A committed socialist, Strand fled McCarthyism at the end of 1940s, leaving the US for France, where he would focus on a type of photography that combined social documentary with his aesthetic, formal concerns. The V&A exhibition emphasizes this international output, including Strand’s collaborations with writers from around the world that were published in photo books — one of which resulted in one of his most celebrated images. In 1953, at the invitation of Neo-Realist screenwriter Cezare Zavattini, Strand visited the modest village of Luzzara, built on agriculture and the production of Parmesan cheese, in Italy’s Po river valley. The stories of the people trying to survive the post-war period were then collected in Un Paese, the photo book featuring the iconic photograph “The Family, Luzzara” (1953).
Strand’s desire to depict a shared humanity is particularly palpable in these works. Although the portraits of poor people were made during a particular time and in a specific place, the photographs of Un paese (meaning, in Italian, both “a village” and “a country”) came to represent the hopes and difficulties of the nation as a whole.
To Strand, portraiture was the most complete and difficult way to present a subject to the public. Always frontal, his portraits are astonishingly sincere. The subjects look at us while we look at them and assume the original position of the photographer when he took the picture. Nothing happens by chance in a photograph by Strand. Even the least important details, like the wood grain of some boards in the background, tell something about the character of the subject. John Berger once wrote that Strand “tries to find a city in a street, the way of life of a nation in the corner of a kitchen.” The environment of a person is not only part of that person, but is the person, the same way a portrait taken by Strand is never only a mere image of someone, but rather a condensation of the experiences that made that particular person.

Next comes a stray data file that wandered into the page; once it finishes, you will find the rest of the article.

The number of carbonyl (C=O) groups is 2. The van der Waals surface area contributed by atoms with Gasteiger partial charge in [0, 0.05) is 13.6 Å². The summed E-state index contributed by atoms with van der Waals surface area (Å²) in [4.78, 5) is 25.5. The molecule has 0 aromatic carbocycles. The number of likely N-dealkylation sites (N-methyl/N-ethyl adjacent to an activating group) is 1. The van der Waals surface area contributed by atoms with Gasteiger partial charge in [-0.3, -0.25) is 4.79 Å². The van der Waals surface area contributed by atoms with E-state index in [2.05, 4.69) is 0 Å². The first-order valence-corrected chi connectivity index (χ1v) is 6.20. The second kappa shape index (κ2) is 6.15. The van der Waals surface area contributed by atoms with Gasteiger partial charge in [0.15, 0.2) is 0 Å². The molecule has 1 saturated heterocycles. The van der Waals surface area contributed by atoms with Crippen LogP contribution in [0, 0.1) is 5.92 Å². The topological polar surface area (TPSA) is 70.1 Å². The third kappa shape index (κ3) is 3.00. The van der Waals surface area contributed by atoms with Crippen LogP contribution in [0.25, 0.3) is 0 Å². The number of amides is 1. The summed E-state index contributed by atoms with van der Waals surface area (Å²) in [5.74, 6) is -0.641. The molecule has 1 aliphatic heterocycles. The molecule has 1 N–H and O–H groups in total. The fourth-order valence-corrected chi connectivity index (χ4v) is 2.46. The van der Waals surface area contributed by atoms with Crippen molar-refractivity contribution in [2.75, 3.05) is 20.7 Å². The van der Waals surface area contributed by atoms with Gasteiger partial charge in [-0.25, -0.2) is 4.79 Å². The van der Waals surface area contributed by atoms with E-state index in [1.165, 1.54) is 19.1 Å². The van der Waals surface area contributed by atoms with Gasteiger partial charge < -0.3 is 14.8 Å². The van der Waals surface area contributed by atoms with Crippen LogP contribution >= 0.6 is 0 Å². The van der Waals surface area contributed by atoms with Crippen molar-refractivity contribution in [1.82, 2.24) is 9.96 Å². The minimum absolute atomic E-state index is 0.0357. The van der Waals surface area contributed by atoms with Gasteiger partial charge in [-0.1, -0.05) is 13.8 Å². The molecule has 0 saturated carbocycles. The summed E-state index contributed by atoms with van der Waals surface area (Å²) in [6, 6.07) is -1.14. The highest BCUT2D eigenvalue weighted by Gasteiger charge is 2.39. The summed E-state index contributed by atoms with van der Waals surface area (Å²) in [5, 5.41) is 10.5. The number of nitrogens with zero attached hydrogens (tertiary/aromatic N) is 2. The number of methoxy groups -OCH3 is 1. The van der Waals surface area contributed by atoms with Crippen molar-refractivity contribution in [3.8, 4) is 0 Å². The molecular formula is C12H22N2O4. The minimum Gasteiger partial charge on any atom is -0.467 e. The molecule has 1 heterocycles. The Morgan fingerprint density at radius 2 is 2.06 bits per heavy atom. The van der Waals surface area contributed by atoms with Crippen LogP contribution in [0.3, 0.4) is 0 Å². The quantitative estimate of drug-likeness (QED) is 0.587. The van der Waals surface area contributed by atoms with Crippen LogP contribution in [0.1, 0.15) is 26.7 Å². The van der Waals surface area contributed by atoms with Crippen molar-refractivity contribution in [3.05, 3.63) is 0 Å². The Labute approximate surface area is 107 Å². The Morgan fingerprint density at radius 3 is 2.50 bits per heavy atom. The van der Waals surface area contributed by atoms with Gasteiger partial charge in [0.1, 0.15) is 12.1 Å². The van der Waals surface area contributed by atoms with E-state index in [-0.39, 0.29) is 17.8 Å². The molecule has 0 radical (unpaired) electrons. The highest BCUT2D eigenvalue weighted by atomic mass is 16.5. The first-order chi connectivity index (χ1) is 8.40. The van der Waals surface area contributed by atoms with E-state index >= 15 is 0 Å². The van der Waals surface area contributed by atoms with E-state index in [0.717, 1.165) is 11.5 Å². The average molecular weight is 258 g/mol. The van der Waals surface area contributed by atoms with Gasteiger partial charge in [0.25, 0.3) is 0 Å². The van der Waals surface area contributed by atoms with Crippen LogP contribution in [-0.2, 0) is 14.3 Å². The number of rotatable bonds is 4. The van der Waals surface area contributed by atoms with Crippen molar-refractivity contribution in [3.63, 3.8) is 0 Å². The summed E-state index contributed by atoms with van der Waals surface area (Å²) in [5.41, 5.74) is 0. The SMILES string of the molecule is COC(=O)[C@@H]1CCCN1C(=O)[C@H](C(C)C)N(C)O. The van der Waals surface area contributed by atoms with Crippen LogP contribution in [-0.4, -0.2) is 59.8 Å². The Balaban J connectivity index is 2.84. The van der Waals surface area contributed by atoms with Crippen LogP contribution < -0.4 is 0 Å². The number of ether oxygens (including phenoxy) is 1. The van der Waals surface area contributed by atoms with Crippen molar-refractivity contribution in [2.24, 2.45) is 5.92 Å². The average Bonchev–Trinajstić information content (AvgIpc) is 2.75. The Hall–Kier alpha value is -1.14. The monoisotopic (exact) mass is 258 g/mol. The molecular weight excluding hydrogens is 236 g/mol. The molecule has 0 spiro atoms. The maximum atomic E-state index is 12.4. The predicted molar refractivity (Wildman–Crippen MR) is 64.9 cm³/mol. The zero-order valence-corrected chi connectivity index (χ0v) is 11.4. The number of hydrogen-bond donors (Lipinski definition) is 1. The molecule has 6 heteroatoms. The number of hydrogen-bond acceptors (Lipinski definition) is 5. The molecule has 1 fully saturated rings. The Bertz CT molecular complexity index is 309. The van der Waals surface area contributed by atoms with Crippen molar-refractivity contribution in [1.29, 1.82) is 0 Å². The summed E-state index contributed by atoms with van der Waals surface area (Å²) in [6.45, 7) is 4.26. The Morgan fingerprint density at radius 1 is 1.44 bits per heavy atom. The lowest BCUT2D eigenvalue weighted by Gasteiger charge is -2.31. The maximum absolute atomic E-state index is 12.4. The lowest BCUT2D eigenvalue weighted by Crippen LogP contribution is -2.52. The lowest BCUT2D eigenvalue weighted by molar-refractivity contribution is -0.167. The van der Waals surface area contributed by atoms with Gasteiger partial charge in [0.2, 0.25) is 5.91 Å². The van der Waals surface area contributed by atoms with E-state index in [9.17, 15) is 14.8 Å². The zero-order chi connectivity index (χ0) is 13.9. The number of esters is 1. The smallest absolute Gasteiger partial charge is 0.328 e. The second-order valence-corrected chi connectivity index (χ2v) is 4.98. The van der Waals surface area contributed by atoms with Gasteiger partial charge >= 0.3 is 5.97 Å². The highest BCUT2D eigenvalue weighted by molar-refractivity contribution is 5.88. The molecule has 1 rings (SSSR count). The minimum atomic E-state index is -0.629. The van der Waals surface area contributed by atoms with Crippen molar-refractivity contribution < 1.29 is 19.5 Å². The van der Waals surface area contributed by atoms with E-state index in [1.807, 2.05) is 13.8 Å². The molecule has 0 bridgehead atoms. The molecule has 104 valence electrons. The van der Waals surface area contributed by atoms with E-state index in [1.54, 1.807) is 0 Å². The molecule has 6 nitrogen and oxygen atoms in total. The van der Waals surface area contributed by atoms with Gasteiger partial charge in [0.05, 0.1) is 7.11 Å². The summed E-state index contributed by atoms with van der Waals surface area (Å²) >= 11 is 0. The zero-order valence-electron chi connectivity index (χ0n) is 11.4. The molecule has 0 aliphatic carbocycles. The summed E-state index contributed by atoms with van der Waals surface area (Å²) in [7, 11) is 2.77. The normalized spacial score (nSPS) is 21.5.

Look at the portrait of Mrs. Archie MacDonald, taken during a trip to the Hebrides islands in Scotland. In the picture, the ordered rhythm of the polka dots of Mrs. MacDonald’s blouse is reiterated by the hairnet that she wears so naturally. In turn, the lock of shiny white hair coming out of the hairnet sends the gaze back to her immaculate collar, telling a great deal about the woman’s composure and grace.
Strand travelled to the Hebrides in 1954 with the intention of documenting the threat to traditional Gaelic life during the Cold War. Inspired by a BBC radio program on Gaelic song, and news that the island would become home to a testing range for the US’ new nuclear missile, the photographer raced to capture the sights, and fishing and agricultural life, of pre-industrial times. Ahead of the retrospective, the V&A acquired nine rare vintage prints from this series, originally made for the photo book Tir A’Mhurain (Land of Bent Grass), here presented for the first time to the British public.
Very well articulated and installed, Paul Strand: Photography and Film for the 20th Century manages to fill an important gap in the photographer’s exhibition history in the UK, showing masterpieces next to lesser known works. Moving through the show, the empathetic quality of Strand’s photographs, especially his portraits, becomes prominent: pictures are sufficiently spaced out so that visitors can spend time in front of them, engaging with the subjects as though they were acquaintances, or friends. It’s good way to discover, or rediscover, the photographer’s work.
Paul Strand: Photography and Film for the 20th Century continues at the Victoria & Albert Museum (Cromwell Rd, London) through July 3.